It seems to me that everyone’s plan is to work through their youth and retire around the age of 65. This has never made any sense to me. Why would you want to spend your best days behind a desk only to retire when you’re too old to enjoy it? I’m a fairly healthy person, but I don’t see myself cliff diving in Mexico after I receive my AARP card.
I certainly don’t have it bad in the job department, but my goal is retire or at least semi-retire while I can still live it up. Below is how I plan to do it.
This is a big one for most people my age. A lot of my friends are currently paying down their student debt, living in expensive apartments, and making payments on their fancy cars.
Avoiding debt is one of the best investments you can make. Instead of trying to find a stock that will give you a 9% return, just get rid of your credit card debt. Most people seem to think of debt as just additional payments they have to make every month, but it should be thought of as a hole you need to get out of before you can relax on a sandy beach somewhere.
Live a frugal life
I believe being frugal is in my DNA. I’ve never cared much about having all the latest gadgets and finding the best deal on any item is a fun challenge. That said, always remember that the poor can’t afford cheap goods. If I just have to have something, I do my research buy the best version of it. Even if I have to pay a little more, this approach makes more sense in the long run since it prevents me from having to buy it again when it breaks.
While rent is ridiculously expensive throughout the whole Bay Area (more on that in a minute), I live in the South Bay area where apartments cost much less than those in beautiful San Francisco. I’m not complaining, I’ve always liked this area and it’s where a lot of my friends and family happen to live here. I’m a quick jaunt from the Santa Cruz beach and the city. Not a bad place to live at all.
I’ve also started couponing whenever I go shopping. If you’re not using coupons, drop the ego. Nobody in line at the store cares. It makes zero sense to pay more for something when you can easily get it for cheaper by snipping out some coupons that are already being mailed directly to your door. I’m not saying go and buy 1,000 Vitamin Waters just because you can get them for a $0.05, just save money on the things you need.
Frugal links: Mr. Money Mustache, RetailMeNot, /r/frugal, Frugal SF
Save and invest wisely
Saving money is natural part of the frugal lifestyle and I’ve been doing it ever since I was kid. I used to go door-to-door asking neighbors if I could mow their lawn for $3 and instead of spending my money on candy, I put it all into a savings account my parents setup for me. My Mom once got me a leaf blower for Christmas and it was one of the best gifts ever. You think I’m joking, I’m not.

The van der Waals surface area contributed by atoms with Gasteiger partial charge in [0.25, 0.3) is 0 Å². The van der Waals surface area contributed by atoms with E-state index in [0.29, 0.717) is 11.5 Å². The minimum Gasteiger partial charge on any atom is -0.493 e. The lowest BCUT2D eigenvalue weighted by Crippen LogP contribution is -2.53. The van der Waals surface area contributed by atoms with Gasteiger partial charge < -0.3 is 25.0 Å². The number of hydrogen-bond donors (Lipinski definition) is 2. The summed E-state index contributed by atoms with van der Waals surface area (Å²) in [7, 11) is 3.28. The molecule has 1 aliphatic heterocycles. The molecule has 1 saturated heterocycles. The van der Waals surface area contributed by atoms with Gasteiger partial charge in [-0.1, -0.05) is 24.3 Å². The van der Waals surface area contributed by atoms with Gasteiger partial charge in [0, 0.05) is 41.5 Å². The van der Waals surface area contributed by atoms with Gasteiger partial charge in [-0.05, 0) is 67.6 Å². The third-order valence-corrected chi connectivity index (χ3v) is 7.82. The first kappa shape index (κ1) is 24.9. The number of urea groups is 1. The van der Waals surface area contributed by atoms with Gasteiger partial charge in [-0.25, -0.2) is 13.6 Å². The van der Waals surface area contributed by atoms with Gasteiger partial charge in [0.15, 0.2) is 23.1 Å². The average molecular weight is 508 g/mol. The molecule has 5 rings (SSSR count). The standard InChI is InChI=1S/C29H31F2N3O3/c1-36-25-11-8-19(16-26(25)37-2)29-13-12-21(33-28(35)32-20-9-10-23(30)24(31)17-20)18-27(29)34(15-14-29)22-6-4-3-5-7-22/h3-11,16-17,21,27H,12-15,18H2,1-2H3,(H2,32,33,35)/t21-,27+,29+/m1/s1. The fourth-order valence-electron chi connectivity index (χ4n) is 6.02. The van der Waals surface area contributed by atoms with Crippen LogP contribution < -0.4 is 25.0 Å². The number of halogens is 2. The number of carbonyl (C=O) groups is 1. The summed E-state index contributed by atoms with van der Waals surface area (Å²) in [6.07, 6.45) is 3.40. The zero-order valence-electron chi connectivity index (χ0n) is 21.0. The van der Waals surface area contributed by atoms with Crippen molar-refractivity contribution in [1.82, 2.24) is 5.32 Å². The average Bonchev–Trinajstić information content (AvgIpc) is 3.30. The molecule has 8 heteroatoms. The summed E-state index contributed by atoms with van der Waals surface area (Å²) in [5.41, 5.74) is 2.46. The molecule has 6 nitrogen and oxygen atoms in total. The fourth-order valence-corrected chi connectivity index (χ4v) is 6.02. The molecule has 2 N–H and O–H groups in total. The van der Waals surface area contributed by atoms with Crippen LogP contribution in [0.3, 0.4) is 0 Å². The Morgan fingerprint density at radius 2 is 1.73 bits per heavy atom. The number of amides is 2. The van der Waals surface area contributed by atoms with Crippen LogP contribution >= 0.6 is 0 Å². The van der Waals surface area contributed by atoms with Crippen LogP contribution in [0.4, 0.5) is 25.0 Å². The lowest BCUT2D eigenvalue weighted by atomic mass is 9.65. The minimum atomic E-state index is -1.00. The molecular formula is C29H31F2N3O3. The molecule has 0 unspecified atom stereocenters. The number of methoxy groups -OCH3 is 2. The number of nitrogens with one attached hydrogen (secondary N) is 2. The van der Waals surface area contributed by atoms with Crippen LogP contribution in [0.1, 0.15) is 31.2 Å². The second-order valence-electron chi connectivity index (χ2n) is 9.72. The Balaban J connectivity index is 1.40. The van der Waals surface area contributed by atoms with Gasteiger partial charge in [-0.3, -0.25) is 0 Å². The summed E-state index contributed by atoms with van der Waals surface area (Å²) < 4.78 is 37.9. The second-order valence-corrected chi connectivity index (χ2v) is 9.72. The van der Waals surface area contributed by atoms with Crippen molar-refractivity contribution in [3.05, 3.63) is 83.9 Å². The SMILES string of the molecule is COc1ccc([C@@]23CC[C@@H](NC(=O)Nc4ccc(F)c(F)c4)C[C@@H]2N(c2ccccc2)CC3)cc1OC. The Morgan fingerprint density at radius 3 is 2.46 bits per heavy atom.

I put as many purchases as I can on a credit card to collect the reward points, this credit card is paid off at the end of every month to avoid an interest fee. I have a checking account with enough money to pay my rent and bills, I keep 6 to 12 months worth of living expenses in a high yield savings account, and the rest goes into either a Roth IRA, a Traditional IRA, or an Individual stock market account. This system allows me to grow my wealth while protecting myself and my girlfriend from being homeless if I happen to lose my job and the stock market crashes… again.
Even as a youngster, the stock market was interesting to me and when I was 17-years-old I made my first investment. I invested the $300 I got for my birthday (I’ve always asked for cash) in STEM and nearly doubled my money. I had to ask a friend to purchase the stock for me since I didn’t have the capital to open my own account, but I knew I was hooked.
Unfortunately, in 2008 that whole world came crashing down on me (like it did for many others) and I sold all my shares and exited the market completely. If I were wiser then, I would have been buying instead of selling. I’ve since taught myself a lot about how to invest wisely and I now feel comfortable investing much more than $300.
I’ll most likely write a new blog post about how I invest another time, but I will say this: don’t buy stocks. Buy ETFs that pay dividends when everyone else thinks the market is crashing and hold onto those purchases as long as you can. If you just have to buy stocks (it’s more exciting, I know), I suggest sticking to blue chip companies with a low P/E ratio, a high market cap, and a steady history of paying dividends. You’re also going to want to learn how to read financials.
I like these ETFs: VTI, VYM, VDC, and VIG.
Investing links: Investopedia, Marketwatch, Google Finance
The cost of living is too damn high!
Like I mentioned before, living in the Bay Area is expensive. Most of California is in fact and that’s why I plan on getting out of here. When it comes time for me to hang up the ol’ work boots I’ll most likely end up in a someplace like Colorado where the weather is similar to California, but the price of living is much, much lower. Simply put, I would much rather own a beautiful home on a acres of land in Colorado than a small condo in the Bay Area.
Avoid debt, don’t waste money, and invest wisely to grow your wealth.
Am I missing anything? Want to share your plan retirement plan? Tell me on Twitter!